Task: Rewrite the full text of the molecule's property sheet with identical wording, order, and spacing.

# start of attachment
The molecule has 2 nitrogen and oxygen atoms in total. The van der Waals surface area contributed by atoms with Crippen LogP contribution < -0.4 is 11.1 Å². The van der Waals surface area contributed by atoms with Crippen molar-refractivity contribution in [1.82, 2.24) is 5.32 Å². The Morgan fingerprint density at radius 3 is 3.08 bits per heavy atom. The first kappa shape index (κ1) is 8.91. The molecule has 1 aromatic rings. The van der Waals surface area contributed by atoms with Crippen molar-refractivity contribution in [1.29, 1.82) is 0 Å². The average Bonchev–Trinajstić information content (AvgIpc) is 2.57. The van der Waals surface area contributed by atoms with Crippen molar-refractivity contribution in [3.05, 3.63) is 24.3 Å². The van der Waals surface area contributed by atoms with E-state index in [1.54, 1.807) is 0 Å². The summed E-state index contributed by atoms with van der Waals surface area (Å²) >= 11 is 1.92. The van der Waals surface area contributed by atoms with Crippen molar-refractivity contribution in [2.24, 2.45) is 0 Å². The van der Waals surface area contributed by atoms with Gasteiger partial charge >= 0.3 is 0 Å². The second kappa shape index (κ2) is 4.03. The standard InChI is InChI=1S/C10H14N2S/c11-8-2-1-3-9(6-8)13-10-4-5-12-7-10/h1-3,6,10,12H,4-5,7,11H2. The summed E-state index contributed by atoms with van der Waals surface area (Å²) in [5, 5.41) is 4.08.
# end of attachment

The molecule has 2 nitrogen and oxygen atoms in total. The van der Waals surface area contributed by atoms with Crippen LogP contribution < -0.4 is 11.1 Å². The van der Waals surface area contributed by atoms with Crippen molar-refractivity contribution in [1.82, 2.24) is 5.32 Å². The Morgan fingerprint density at radius 3 is 3.08 bits per heavy atom. The first kappa shape index (κ1) is 8.91. The molecule has 1 aromatic rings. The van der Waals surface area contributed by atoms with Crippen molar-refractivity contribution in [1.29, 1.82) is 0 Å². The average Bonchev–Trinajstić information content (AvgIpc) is 2.57. The van der Waals surface area contributed by atoms with Crippen molar-refractivity contribution in [3.05, 3.63) is 24.3 Å². The van der Waals surface area contributed by atoms with E-state index in [1.54, 1.807) is 0 Å². The summed E-state index contributed by atoms with van der Waals surface area (Å²) >= 11 is 1.92. The van der Waals surface area contributed by atoms with Crippen molar-refractivity contribution in [2.24, 2.45) is 0 Å². The van der Waals surface area contributed by atoms with Gasteiger partial charge >= 0.3 is 0 Å². The second kappa shape index (κ2) is 4.03. The standard InChI is InChI=1S/C10H14N2S/c11-8-2-1-3-9(6-8)13-10-4-5-12-7-10/h1-3,6,10,12H,4-5,7,11H2. The summed E-state index contributed by atoms with van der Waals surface area (Å²) in [5, 5.41) is 4.08.